The Rally for Medical Research was formed to raise awareness about the need for medical research and increased investment in the National Institutes of Health (NIH) to improve health, promote progress, and save more lives. On September 23, 2021, research advocates held a virtual rally with House and Senate offices to urge Congress to make funding for NIH a national priority.
Faculty and students represented Meredith College at The Rally for Medical Research. Dr. Rebecca Hagedorn-Hatfield and her Food and Nutrition graduate students were able to meet with Senate and House offices throughout the day, including Senator Richard Burr and Senator Thom Tillis. Both of North Carolina’s senators have shown support for NIH funding. Most recently, Senator Tillis has co-sponsored the Research Investment to Spark the Economy (RISE) Act – a bipartisan legislative effort to support researchers who have been impacted by the pandemic.
“During the Rally, I was able to tell my personal story about my best friend and sister-in-law, Caitlin, who has a rare form of hereditary kidney disease,” said Meredith graduate student Danae Gross. “Although she has already received a kidney transplant, current research projects are aimed at finding ways to slow the progression of the disease. This research could impact her children’s future since each child has a 50% chance of inheriting this disease. Participants and Congress members showed genuine empathy and expressed the need for ongoing funding for NIH research. I rally for Caitlin. Who do you Rally for?”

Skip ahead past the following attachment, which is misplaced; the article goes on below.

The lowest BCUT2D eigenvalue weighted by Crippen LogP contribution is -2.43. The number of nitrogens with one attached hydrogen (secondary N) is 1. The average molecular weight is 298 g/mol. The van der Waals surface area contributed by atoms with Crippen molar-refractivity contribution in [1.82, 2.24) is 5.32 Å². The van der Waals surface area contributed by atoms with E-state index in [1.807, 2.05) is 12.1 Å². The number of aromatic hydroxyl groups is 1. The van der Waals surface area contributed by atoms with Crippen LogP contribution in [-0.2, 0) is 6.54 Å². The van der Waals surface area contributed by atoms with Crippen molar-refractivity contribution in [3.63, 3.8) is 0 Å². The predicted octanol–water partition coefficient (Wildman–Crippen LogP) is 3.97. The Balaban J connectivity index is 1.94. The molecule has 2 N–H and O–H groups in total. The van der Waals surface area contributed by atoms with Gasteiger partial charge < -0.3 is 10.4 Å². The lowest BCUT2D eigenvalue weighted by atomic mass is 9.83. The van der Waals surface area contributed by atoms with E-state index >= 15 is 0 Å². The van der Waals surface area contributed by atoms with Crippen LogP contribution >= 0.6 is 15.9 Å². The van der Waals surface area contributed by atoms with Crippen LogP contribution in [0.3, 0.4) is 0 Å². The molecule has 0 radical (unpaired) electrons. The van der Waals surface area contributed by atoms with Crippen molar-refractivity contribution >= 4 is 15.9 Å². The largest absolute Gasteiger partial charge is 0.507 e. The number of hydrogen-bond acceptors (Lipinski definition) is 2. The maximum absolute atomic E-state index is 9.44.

The Rally was also a learning experience for Meredith students, said Assistant Professor Rebecca Hagedorn-Hatfield.
“The Rally for Medical Research provided students the opportunity to observe and participate in advocacy efforts. The ability to partake in civic engagement through advocacy is a skill the students can use in both their personal and professional lives. We are all impacted by medical research in some way and multiple students were able to share stories of loved ones who have benefited from advances in medical treatments,” said Hagedorn-Hatfield. “Further, many of the students aspire to become, or already are, Registered Dietitian Nutritionists (RDN), thus their advocacy for continued and sustained investment in medical research will allow for new innovations in medical nutrition therapies and move the field of dietetics forward. I am incredibly proud of the professionalism and passion the students displayed during their virtual Capitol Hill visits.”